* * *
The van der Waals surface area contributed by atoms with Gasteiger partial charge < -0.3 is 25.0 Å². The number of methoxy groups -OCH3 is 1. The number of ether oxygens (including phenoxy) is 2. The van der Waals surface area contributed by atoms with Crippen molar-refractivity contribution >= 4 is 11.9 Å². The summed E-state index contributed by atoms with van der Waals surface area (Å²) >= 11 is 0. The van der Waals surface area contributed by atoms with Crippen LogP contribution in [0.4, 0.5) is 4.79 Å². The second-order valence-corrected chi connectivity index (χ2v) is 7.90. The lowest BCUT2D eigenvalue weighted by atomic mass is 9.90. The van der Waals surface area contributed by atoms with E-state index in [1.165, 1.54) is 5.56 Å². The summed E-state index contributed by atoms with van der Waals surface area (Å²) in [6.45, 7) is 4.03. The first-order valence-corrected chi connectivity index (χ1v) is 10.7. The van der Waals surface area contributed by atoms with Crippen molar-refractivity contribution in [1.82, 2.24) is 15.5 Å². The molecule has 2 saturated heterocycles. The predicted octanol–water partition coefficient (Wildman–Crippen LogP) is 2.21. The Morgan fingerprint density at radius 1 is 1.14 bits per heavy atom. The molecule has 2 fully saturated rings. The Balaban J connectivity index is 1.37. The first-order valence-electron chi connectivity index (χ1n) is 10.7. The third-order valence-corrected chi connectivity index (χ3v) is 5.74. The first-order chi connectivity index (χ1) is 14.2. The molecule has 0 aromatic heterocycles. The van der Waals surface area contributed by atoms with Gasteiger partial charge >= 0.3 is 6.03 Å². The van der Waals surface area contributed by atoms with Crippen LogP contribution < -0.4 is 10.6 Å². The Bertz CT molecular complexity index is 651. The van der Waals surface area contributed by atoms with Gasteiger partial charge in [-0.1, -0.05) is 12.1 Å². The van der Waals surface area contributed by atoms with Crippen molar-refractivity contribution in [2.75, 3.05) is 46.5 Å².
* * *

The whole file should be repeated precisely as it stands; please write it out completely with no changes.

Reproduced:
The van der Waals surface area contributed by atoms with Gasteiger partial charge < -0.3 is 25.0 Å². The number of methoxy groups -OCH3 is 1. The number of ether oxygens (including phenoxy) is 2. The van der Waals surface area contributed by atoms with Crippen molar-refractivity contribution >= 4 is 11.9 Å². The summed E-state index contributed by atoms with van der Waals surface area (Å²) >= 11 is 0. The van der Waals surface area contributed by atoms with Crippen LogP contribution in [0.4, 0.5) is 4.79 Å². The second-order valence-corrected chi connectivity index (χ2v) is 7.90. The lowest BCUT2D eigenvalue weighted by atomic mass is 9.90. The van der Waals surface area contributed by atoms with E-state index in [1.165, 1.54) is 5.56 Å². The summed E-state index contributed by atoms with van der Waals surface area (Å²) in [6.45, 7) is 4.03. The first-order valence-corrected chi connectivity index (χ1v) is 10.7. The van der Waals surface area contributed by atoms with Crippen molar-refractivity contribution in [1.82, 2.24) is 15.5 Å². The molecule has 2 saturated heterocycles. The predicted octanol–water partition coefficient (Wildman–Crippen LogP) is 2.21. The Morgan fingerprint density at radius 1 is 1.14 bits per heavy atom. The molecule has 2 fully saturated rings. The Balaban J connectivity index is 1.37. The first-order valence-electron chi connectivity index (χ1n) is 10.7. The third-order valence-corrected chi connectivity index (χ3v) is 5.74. The first-order chi connectivity index (χ1) is 14.2. The molecule has 0 aromatic heterocycles. The van der Waals surface area contributed by atoms with Gasteiger partial charge >= 0.3 is 6.03 Å². The van der Waals surface area contributed by atoms with Crippen LogP contribution < -0.4 is 10.6 Å². The Bertz CT molecular complexity index is 651. The van der Waals surface area contributed by atoms with Gasteiger partial charge in [-0.1, -0.05) is 12.1 Å². The van der Waals surface area contributed by atoms with Crippen molar-refractivity contribution in [2.75, 3.05) is 46.5 Å².